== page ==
By Souhail Karam
Chief executive said that half of Kingdom's electricity production comes from natural gas.
State controlled Saudi Electricity said on Wednesday that it uses far less oil for power output than figures given by a member of the country's regulatory authority a day earlier.
In a statement issued on Wednesday, power utility Saudi Electricity said 100 million barrels of crude were used in 2009 for electricity production, or about 274,000 barrels per day.
In the statement, Ali bin Saleh al Barrak, chief executive, said:"Half the electricity production in the kingdom uses available natural gas as a feedstock while power plants in the western coast use heavy fuel oil."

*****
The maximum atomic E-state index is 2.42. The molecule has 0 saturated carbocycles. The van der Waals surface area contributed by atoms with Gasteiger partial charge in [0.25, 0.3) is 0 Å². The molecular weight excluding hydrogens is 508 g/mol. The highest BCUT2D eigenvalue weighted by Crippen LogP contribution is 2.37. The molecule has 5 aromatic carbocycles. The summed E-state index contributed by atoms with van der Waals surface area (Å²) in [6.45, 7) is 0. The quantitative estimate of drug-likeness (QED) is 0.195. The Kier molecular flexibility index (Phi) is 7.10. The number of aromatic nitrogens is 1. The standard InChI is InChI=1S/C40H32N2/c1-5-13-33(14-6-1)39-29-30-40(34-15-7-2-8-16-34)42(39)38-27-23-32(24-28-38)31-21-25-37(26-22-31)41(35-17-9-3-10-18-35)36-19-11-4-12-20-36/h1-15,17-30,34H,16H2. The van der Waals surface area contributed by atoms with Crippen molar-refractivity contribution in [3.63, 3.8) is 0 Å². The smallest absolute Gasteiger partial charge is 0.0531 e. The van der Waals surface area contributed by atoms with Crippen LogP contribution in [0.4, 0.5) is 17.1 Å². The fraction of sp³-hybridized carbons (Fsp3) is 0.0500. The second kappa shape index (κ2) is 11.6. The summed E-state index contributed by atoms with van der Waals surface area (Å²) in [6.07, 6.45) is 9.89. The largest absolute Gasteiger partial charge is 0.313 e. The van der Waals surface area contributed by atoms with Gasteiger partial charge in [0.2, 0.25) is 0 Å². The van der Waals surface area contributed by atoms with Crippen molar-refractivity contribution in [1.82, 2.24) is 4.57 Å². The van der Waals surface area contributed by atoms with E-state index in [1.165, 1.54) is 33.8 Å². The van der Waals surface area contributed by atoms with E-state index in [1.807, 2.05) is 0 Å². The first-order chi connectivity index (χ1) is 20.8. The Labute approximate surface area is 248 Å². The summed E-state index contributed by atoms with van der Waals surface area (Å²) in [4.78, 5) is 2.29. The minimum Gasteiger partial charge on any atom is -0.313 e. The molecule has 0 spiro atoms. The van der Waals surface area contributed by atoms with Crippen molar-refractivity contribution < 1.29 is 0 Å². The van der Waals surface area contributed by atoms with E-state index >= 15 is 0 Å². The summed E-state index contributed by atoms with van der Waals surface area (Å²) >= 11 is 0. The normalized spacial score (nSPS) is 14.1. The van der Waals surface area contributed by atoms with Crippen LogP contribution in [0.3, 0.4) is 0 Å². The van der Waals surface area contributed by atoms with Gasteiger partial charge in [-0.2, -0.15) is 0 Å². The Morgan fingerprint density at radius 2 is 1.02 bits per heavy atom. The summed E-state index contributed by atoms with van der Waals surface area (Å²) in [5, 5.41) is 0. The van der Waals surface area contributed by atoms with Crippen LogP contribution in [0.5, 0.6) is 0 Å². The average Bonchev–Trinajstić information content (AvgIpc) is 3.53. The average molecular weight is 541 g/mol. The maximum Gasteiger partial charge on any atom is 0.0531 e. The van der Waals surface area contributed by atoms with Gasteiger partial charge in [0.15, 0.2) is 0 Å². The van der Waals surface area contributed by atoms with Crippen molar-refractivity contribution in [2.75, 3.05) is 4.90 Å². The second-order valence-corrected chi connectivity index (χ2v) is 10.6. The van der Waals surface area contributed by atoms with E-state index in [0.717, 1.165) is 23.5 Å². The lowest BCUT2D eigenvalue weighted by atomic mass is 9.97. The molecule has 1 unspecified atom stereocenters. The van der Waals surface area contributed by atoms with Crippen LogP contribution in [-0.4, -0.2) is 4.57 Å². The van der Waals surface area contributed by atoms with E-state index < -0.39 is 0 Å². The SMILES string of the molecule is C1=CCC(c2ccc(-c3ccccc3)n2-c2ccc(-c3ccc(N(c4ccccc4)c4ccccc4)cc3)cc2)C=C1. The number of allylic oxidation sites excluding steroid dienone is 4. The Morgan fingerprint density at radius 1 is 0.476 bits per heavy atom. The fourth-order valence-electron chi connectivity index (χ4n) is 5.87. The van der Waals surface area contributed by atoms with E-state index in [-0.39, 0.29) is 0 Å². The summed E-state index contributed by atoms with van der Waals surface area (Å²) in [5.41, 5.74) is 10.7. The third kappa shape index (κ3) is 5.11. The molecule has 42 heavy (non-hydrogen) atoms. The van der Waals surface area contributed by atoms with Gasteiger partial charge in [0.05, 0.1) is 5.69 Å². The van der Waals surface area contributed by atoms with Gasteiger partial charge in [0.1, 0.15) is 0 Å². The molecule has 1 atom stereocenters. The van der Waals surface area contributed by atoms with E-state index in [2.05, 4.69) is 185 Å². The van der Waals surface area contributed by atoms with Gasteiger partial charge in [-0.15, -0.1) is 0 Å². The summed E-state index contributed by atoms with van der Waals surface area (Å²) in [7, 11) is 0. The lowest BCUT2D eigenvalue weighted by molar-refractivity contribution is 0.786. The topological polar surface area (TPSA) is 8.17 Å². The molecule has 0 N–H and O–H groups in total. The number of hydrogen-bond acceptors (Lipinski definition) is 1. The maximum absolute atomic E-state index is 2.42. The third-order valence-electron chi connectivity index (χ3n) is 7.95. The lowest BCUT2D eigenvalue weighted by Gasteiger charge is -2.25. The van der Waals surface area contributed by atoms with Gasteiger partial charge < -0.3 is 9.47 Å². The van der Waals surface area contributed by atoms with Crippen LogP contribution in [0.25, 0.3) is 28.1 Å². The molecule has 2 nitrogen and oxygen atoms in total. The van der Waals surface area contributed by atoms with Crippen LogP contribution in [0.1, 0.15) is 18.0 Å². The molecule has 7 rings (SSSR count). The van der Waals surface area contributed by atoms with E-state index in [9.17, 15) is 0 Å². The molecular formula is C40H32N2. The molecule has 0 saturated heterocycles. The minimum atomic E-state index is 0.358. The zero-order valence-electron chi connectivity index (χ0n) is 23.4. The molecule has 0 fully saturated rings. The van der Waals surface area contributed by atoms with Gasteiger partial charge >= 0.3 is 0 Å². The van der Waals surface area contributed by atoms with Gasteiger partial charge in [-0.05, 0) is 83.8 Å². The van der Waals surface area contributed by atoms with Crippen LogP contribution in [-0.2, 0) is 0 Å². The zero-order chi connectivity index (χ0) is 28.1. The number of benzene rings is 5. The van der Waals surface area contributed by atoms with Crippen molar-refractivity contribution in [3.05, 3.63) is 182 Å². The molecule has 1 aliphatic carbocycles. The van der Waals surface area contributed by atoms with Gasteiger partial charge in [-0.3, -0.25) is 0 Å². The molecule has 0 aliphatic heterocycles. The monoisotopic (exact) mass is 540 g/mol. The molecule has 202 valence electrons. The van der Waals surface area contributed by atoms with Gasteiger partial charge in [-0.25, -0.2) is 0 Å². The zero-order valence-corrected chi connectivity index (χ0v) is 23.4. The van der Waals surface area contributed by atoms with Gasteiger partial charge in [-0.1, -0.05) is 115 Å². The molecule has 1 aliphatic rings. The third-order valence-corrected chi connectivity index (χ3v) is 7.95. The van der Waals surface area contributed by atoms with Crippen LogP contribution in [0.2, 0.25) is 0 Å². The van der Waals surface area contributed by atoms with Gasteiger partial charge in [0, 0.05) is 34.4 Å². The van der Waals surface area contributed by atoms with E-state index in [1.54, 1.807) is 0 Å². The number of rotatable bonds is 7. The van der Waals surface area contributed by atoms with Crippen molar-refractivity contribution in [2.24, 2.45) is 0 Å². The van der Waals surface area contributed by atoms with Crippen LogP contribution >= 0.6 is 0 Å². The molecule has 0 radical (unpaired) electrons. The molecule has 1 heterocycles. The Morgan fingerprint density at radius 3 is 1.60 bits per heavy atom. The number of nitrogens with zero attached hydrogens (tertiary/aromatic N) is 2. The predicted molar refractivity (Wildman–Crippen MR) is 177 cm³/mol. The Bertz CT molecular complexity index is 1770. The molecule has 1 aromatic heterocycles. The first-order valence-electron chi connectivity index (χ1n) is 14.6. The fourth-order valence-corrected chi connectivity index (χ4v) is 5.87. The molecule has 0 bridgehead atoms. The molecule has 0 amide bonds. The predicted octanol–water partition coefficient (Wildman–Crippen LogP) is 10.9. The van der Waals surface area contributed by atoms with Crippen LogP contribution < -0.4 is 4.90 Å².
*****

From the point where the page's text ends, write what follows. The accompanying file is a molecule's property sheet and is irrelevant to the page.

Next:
He did not explain the discrepancy the figures given by Abdullah al Shehry, governor of the Electricity and Cogeneration Regulatory Authority on Tuesday.
Shehry said in remarks carried by the official news agency SPA that about a tenth of the kingdom's current oil production capacity, or 877,000 barrels per day, goes to the production of electricity.
He also said that this figure would nearly triple by 2032 to cater for power production expansion plans.
Nearly half of Saudi gas is produced as a by product of crude, so volumes fluctuate with oil output. (Reuters)For all the latest Saudi Arabia news from the UAE and Gulf countries, follow us on Twitter and Linkedin, like us on Facebook and subscribe to our YouTube page, which is updated daily.